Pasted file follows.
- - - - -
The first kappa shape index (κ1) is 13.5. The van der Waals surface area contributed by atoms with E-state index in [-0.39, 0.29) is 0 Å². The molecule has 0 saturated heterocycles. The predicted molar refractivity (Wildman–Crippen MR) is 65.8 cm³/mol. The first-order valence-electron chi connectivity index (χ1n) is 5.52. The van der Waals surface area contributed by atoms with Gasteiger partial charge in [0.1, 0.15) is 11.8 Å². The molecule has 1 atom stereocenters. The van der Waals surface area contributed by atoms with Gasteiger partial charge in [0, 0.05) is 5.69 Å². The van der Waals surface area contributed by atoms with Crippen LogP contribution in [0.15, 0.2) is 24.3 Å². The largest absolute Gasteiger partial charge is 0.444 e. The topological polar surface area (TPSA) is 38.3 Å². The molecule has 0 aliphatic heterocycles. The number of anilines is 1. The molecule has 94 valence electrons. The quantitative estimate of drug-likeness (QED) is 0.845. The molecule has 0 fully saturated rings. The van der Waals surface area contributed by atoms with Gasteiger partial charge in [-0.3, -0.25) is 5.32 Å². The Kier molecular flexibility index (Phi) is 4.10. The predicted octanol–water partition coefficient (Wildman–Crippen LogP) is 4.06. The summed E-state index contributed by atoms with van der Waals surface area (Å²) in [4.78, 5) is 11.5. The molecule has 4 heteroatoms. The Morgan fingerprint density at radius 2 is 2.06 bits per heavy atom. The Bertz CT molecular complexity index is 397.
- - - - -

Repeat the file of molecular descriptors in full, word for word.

The first kappa shape index (κ1) is 13.5. The van der Waals surface area contributed by atoms with E-state index in [-0.39, 0.29) is 0 Å². The molecule has 0 saturated heterocycles. The predicted molar refractivity (Wildman–Crippen MR) is 65.8 cm³/mol. The first-order valence-electron chi connectivity index (χ1n) is 5.52. The van der Waals surface area contributed by atoms with Gasteiger partial charge in [0.1, 0.15) is 11.8 Å². The molecule has 1 atom stereocenters. The van der Waals surface area contributed by atoms with Gasteiger partial charge in [0, 0.05) is 5.69 Å². The van der Waals surface area contributed by atoms with Crippen LogP contribution in [0.15, 0.2) is 24.3 Å². The largest absolute Gasteiger partial charge is 0.444 e. The topological polar surface area (TPSA) is 38.3 Å². The molecule has 0 aliphatic heterocycles. The number of anilines is 1. The molecule has 94 valence electrons. The quantitative estimate of drug-likeness (QED) is 0.845. The molecule has 0 fully saturated rings. The van der Waals surface area contributed by atoms with Gasteiger partial charge in [-0.3, -0.25) is 5.32 Å². The Kier molecular flexibility index (Phi) is 4.10. The predicted octanol–water partition coefficient (Wildman–Crippen LogP) is 4.06. The summed E-state index contributed by atoms with van der Waals surface area (Å²) in [4.78, 5) is 11.5. The molecule has 4 heteroatoms. The Morgan fingerprint density at radius 2 is 2.06 bits per heavy atom. The Bertz CT molecular complexity index is 397.